Toward the end of March, the Washington Post ran an article that got a lot of publicity for all the wrong reasons. Personally, I blame the editor who wrote its title: "Homeschooling during the coronavirus will set back a generation of children."
In conservative, Christian circles, already justifiably skeptical of anything that comes from the pages of the Post, the knives were out. The article's author, former education commissioner of Tennessee Kevin Huffman, was pilloried by a lot of good people who simply hadn't read his article.
Huffman's actual point, which as a public high school teacher (who also advocates strongly for homeschooling) I agree with, wasn't that legitimate homeschooling is philosophically bad. He was actually pointing out that public schools trying to teach remotely or virtually is going to flop. Many disadvantaged kids, who are already struggling to keep up, are going to be left further behind.
As Sarah Carpenter, executive director of the Memphis Lift, a parent advocacy organization, puts it: "The lady next door has seven kids and no computers. The family up the street has no Internet. I'm afraid some families aren't going to do anything because some families simply can't do anything."
His article wasn't about diligent Christian parents not being qualified to teach their children; it was about those who have come to rely on the government to teach their kids now having a real mess on their hands. In other words, it wasn't really about homeschooling at all. It was about an attempted remote-learning venture on a monumental scale that has never even been contemplated, much less attempted, by our educational establishment before.
It's interesting though, if you think about it – who could these educational professionals be turning to for worthwhile insight into how to manage discipline, routine, and coursework in a home-based environment? Could it possibly be the multitude of homeschooling networks scattered throughout the country that have been operating effectively and efficiently for decades, turning out top-notch students?
Of course there are distinctions and monumental differences, not the least of which is that these networks boast parents who are heavily devoted to what they are doing. These parents, many of whom I have had the pleasure to interact with through the years, regard it as their God-given responsibility to teach and raise their children, and thus invest in doing so as a form of faithfulness.
Most parents of public school children who are now confined to home-based learning are also balancing careers and do not have the time, energy, or ability to engage like their homeschooling counterparts. Still, the effort to find best practices and effective strategies would benefit at a time like this from a cooperative partnership between the two entities (public school and homeschool).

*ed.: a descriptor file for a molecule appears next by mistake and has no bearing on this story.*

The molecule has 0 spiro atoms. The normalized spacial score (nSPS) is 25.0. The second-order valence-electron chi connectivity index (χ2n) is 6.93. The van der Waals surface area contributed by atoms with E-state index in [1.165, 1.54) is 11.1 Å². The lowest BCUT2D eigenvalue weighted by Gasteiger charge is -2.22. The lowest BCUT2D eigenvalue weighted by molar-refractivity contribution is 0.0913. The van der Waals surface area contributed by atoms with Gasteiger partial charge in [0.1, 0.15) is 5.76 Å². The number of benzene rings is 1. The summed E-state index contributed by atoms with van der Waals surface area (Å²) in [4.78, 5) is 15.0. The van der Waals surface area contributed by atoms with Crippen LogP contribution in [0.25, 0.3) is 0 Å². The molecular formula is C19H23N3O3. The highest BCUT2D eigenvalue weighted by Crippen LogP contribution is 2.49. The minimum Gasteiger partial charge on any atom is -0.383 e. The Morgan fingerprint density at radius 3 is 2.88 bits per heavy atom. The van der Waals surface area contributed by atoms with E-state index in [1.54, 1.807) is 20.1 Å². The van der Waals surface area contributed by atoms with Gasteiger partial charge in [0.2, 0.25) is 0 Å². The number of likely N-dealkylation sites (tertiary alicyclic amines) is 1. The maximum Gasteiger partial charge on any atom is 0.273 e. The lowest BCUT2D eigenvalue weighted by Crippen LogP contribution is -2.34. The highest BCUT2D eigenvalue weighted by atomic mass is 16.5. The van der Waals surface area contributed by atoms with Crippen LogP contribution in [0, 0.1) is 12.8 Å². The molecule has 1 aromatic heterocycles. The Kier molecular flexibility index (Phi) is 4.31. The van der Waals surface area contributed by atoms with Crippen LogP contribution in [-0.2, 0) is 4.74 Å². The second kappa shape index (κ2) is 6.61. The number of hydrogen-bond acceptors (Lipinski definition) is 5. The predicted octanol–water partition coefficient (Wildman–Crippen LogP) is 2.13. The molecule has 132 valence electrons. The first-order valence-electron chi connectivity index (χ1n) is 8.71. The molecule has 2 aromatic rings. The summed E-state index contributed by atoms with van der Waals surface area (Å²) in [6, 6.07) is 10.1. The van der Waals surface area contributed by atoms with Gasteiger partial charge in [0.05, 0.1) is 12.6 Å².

Unfortunately, no such relationship exists, thanks to years of an entrenched opposition to homeschooling among the educational establishment that has consistently sought to undermine parental rights while exaggerating the authority of the state.
How bad has it gotten? Even now, as the future of public education has been thrown into uncertainty amid a global pandemic, not a humble recognition of its limitations, but a seething condescension towards the backward rubes continues to define our academic elite.
For proof of that fact, look no further than this ridiculous cover for Harvard Magazine's recent issue:
The whole thing reads like a parody:
- Home is a prison (with bars on the windows, no less!), but mandated, compulsory public schools are liberating.
- Religious bias on full display as the Bible forms one of the prison walls.
- Condescension not in short supply with "arithmetic" intentionally misspelled to mock the average Joes out there "teachin' ‘em up."
- The missed irony of government-education types picturing a captive child at home…in the midst of a lockdown ordered by, you guess it, the government.
- A subtitle so lacking in self-awareness: "Elizabeth Bartholet highlights risks when parents have 24/7 authoritarian control over their children."
- A bizarre, yet not-so-subtle suggestion that homeschool children aren't allowed out to play.
The most amazing thing about this is that all of these educated professionals can't seem to figure out that if anyone is demonstrating a narrow-minded, bigoted, intolerant view of the world that exists outside their own rigid dogma and antiquated methodology, it isn't the homeschoolers.